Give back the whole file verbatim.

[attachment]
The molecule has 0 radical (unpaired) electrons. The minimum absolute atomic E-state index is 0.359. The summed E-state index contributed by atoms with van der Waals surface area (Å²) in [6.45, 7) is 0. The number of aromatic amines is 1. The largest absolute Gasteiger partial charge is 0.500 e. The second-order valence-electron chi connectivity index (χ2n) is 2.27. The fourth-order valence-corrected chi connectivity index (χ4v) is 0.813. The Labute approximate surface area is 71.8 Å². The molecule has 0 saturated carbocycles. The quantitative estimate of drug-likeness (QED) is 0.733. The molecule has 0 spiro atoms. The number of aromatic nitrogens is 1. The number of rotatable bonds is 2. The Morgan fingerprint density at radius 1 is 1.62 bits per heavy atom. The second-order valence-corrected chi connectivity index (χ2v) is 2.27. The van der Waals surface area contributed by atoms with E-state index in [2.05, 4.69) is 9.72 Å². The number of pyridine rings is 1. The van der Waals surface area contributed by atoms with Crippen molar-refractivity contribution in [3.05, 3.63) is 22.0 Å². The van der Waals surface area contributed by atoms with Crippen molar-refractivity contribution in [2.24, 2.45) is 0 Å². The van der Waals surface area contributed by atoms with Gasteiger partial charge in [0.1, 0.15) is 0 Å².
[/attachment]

The molecule has 0 radical (unpaired) electrons. The minimum absolute atomic E-state index is 0.359. The summed E-state index contributed by atoms with van der Waals surface area (Å²) in [6.45, 7) is 0. The number of aromatic amines is 1. The largest absolute Gasteiger partial charge is 0.500 e. The second-order valence-electron chi connectivity index (χ2n) is 2.27. The fourth-order valence-corrected chi connectivity index (χ4v) is 0.813. The Labute approximate surface area is 71.8 Å². The molecule has 0 saturated carbocycles. The quantitative estimate of drug-likeness (QED) is 0.733. The molecule has 0 spiro atoms. The number of aromatic nitrogens is 1. The number of rotatable bonds is 2. The Morgan fingerprint density at radius 1 is 1.62 bits per heavy atom. The second-order valence-corrected chi connectivity index (χ2v) is 2.27. The van der Waals surface area contributed by atoms with E-state index in [2.05, 4.69) is 9.72 Å². The number of pyridine rings is 1. The van der Waals surface area contributed by atoms with Crippen molar-refractivity contribution in [3.05, 3.63) is 22.0 Å². The van der Waals surface area contributed by atoms with Crippen molar-refractivity contribution in [2.24, 2.45) is 0 Å². The van der Waals surface area contributed by atoms with Gasteiger partial charge in [0.1, 0.15) is 0 Å².